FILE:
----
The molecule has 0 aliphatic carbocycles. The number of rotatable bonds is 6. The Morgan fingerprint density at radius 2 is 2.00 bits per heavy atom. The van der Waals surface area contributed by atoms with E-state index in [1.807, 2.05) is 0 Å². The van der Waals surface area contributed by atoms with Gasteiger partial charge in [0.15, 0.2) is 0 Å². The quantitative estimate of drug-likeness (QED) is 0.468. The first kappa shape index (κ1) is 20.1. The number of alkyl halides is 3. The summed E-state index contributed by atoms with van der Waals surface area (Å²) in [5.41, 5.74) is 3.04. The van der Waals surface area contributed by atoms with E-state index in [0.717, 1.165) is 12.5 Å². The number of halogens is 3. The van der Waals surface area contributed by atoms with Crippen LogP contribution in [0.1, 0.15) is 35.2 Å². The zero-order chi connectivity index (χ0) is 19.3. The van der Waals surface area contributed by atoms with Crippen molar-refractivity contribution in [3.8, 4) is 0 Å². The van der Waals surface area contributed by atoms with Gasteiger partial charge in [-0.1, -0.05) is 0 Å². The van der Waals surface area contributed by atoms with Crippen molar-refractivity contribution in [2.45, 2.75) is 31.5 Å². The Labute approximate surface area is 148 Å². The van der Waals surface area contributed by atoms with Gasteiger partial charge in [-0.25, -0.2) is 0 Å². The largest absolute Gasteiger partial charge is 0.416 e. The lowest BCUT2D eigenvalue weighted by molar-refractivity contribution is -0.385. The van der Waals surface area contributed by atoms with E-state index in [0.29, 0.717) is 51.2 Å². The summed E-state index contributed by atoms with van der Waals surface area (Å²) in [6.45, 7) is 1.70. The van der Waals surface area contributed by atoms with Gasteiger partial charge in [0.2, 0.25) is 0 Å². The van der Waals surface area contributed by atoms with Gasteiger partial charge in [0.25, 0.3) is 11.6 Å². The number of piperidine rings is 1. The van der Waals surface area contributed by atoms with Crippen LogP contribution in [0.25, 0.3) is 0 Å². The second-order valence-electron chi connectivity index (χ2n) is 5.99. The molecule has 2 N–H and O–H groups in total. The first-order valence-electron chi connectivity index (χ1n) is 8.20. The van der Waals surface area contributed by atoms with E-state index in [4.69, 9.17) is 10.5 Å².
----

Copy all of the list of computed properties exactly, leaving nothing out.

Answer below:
The molecule has 0 aliphatic carbocycles. The number of rotatable bonds is 6. The Morgan fingerprint density at radius 2 is 2.00 bits per heavy atom. The van der Waals surface area contributed by atoms with E-state index in [1.807, 2.05) is 0 Å². The van der Waals surface area contributed by atoms with Gasteiger partial charge in [0.15, 0.2) is 0 Å². The quantitative estimate of drug-likeness (QED) is 0.468. The first kappa shape index (κ1) is 20.1. The number of alkyl halides is 3. The summed E-state index contributed by atoms with van der Waals surface area (Å²) in [5.41, 5.74) is 3.04. The van der Waals surface area contributed by atoms with E-state index in [0.717, 1.165) is 12.5 Å². The number of halogens is 3. The van der Waals surface area contributed by atoms with Crippen LogP contribution in [0.1, 0.15) is 35.2 Å². The zero-order chi connectivity index (χ0) is 19.3. The van der Waals surface area contributed by atoms with Crippen molar-refractivity contribution in [3.8, 4) is 0 Å². The van der Waals surface area contributed by atoms with Gasteiger partial charge in [-0.1, -0.05) is 0 Å². The van der Waals surface area contributed by atoms with Crippen molar-refractivity contribution in [2.45, 2.75) is 31.5 Å². The Labute approximate surface area is 148 Å². The van der Waals surface area contributed by atoms with Gasteiger partial charge in [-0.25, -0.2) is 0 Å². The largest absolute Gasteiger partial charge is 0.416 e. The lowest BCUT2D eigenvalue weighted by molar-refractivity contribution is -0.385. The van der Waals surface area contributed by atoms with E-state index in [0.29, 0.717) is 51.2 Å². The summed E-state index contributed by atoms with van der Waals surface area (Å²) in [6.45, 7) is 1.70. The van der Waals surface area contributed by atoms with Gasteiger partial charge in [0.2, 0.25) is 0 Å². The van der Waals surface area contributed by atoms with Gasteiger partial charge in [0.25, 0.3) is 11.6 Å². The number of piperidine rings is 1. The van der Waals surface area contributed by atoms with Crippen LogP contribution in [0.25, 0.3) is 0 Å². The second-order valence-electron chi connectivity index (χ2n) is 5.99. The molecule has 2 N–H and O–H groups in total. The first-order valence-electron chi connectivity index (χ1n) is 8.20. The van der Waals surface area contributed by atoms with E-state index in [4.69, 9.17) is 10.5 Å².